There has been a steady increase in the number of flu cases reported recently. This is unusual because the flu season usually runs from March to September.In 2019 there were only 8 reported cases of flu between October and December, while in 2021 there were 277 cases reported during the same period.2

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Why are we seeing flu now?

The use of masks, social distancing and restriction of movement meant that there were fewer cases of flu in 2020 and 2021.1,3
As non-pharmaceutical interventions like using masks and social distancing have been relaxed, flu cases are starting to increase. 1,3

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Can I be infected with flu and COVID-19 at the same time?

  • Yes. It is possible to have flu and other respiratory illnesses like COVID-19 at the same time. When someone is infected with an influenza virus and SARS-CoV-2, the virus that causes COVID-19, this is called a co-infection4
  • We are likely to have flu and COVID-19 virus’s circulating at the same time which will increase the chance of co-infection.4,5
  • Prevent healthcare visits and severe COVID-19 and influenza by being vaccinated against both diseases.5,6
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Are you at high risk for complications from flu?

  • Individuals younger than 2 years
  • Individuals older than 65 years
  • Pregnant woman including the post-partum period
  • Individuals who are morbidly obese
  • Individuals infected with Mycobacterium Tuberculosis (TB) or Human
    Immunodeficiency Virus (HIV)
  • Individuals with chronic diseases like Diabetes or Asthma

More information on HIGH RISK INDIVIDUALS 

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To prevent contracting or spreading flu:

  • Avoid close contact with sick people
  • Stay home when you are sick
  • Cover your mouth and nose when coughing or sneezing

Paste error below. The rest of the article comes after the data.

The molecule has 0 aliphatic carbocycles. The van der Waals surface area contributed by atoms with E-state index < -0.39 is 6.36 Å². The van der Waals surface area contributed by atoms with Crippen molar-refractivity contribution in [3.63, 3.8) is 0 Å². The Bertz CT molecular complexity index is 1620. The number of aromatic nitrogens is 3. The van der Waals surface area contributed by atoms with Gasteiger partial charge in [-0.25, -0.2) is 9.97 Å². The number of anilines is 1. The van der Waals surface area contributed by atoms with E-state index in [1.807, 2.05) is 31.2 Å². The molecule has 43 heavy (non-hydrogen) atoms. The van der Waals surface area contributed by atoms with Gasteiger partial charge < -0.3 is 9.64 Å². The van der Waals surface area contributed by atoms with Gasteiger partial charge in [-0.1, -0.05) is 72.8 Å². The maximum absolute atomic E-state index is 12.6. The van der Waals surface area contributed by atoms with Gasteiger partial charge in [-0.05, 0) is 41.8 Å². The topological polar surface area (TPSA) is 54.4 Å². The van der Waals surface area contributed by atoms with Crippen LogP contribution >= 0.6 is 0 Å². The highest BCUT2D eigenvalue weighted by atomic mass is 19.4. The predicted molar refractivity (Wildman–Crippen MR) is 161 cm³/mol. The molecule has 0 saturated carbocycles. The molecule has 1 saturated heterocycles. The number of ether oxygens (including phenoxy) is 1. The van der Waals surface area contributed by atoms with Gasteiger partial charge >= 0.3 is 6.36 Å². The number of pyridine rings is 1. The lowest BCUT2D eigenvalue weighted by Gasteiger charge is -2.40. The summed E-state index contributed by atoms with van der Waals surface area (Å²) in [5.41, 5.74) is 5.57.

• Wear your mask
  • Clean your hands regularly
  • Avoid touching your face and clean and disinfect common areas

More information on FLU IN YOUNG CHILDREN

Ask your Healthcare Provider about the flu vaccines available this season.

Medical References

1. https://www.nicd.ac.za/alert-increase-in-influenza-cases-in-south-africa/ 2. WHO Flunet. 3. Sanz-Muoz, I et al. Social Distancing, Lockdown and the Wide Use of Mask; A Magic Solution or a Double-Edged Sword for Respiratory Viruses Epidemiology? Vaccines 2021:9;595 4. Frequently Asked Influenza
(Flu) Questions: 2021-2022 Season/5.Blumberg L, Cohen C, Dawood H, et al. Influenza NICD Recommendations for the diagnosis, prevention, management and public health response. Available at: https:// www.nicd.ac.za/ wp-content/ uploads/2020/04/INFLUENZA-GUIDELINES-2020.pdf. 6. WHO. Co-administration of seasonal inactivated influenza and COVID-19 vaccines. Interim Guidance June 2021. 7.https://www.news24.com/health24/medical/infectious-diseases/coronavirus/flurona-coinfection-with-covid-19-and-flu-on-the-rise-should-yoube-worried-20220110-2
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Smoking Cessation

 Every year, more than 8 million people die of tobacco-related disease globally. 1


Female Hormones – Teen

As a teenager, your hormones change on a weekly basis during your monthly cycle.


Female Hormones – Mature Plus

Most women start experiencing hot flushes, night sweats and mood swings as part of their journey through Menopause. This is a natural change of life, but some have the misfortune of experiencing a higher severity of symptoms.


Female Hormones – Mature

Once your monthly hormone activity has started to decrease, you may start experienceing symptoms like hot flushes, night sweats and mood swings; which means you are now entering into Menopause.


Female Hormones – Adult

Even though your hormones start to stabilize and become more predictable in your ADULT years, they still change on a weekly basis during your monthly cycle.

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